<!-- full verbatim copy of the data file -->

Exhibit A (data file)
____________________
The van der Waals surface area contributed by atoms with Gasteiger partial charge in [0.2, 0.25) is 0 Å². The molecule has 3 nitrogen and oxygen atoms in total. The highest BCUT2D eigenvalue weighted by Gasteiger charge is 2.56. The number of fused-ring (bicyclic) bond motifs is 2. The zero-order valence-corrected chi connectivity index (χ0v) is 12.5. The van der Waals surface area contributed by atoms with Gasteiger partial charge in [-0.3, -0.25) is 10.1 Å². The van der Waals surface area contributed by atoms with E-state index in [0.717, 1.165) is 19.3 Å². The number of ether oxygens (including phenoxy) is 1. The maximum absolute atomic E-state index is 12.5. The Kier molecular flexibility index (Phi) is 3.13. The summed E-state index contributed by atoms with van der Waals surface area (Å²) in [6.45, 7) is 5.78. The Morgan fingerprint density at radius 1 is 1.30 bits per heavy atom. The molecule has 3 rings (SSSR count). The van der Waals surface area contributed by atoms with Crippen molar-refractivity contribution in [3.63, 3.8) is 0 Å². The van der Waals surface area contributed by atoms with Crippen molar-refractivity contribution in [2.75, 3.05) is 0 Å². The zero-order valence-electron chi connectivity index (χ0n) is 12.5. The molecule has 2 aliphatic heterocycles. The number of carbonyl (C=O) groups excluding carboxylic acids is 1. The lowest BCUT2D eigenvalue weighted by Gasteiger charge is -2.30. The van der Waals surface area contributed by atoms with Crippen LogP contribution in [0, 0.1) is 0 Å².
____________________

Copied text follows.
The van der Waals surface area contributed by atoms with Gasteiger partial charge in [0.2, 0.25) is 0 Å². The molecule has 3 nitrogen and oxygen atoms in total. The highest BCUT2D eigenvalue weighted by Gasteiger charge is 2.56. The number of fused-ring (bicyclic) bond motifs is 2. The zero-order valence-corrected chi connectivity index (χ0v) is 12.5. The van der Waals surface area contributed by atoms with Gasteiger partial charge in [-0.3, -0.25) is 10.1 Å². The van der Waals surface area contributed by atoms with E-state index in [0.717, 1.165) is 19.3 Å². The number of ether oxygens (including phenoxy) is 1. The maximum absolute atomic E-state index is 12.5. The Kier molecular flexibility index (Phi) is 3.13. The summed E-state index contributed by atoms with van der Waals surface area (Å²) in [6.45, 7) is 5.78. The Morgan fingerprint density at radius 1 is 1.30 bits per heavy atom. The molecule has 3 rings (SSSR count). The van der Waals surface area contributed by atoms with Crippen molar-refractivity contribution in [3.63, 3.8) is 0 Å². The van der Waals surface area contributed by atoms with Crippen molar-refractivity contribution in [2.75, 3.05) is 0 Å². The zero-order valence-electron chi connectivity index (χ0n) is 12.5. The molecule has 2 aliphatic heterocycles. The number of carbonyl (C=O) groups excluding carboxylic acids is 1. The lowest BCUT2D eigenvalue weighted by Gasteiger charge is -2.30. The van der Waals surface area contributed by atoms with Crippen LogP contribution in [0, 0.1) is 0 Å².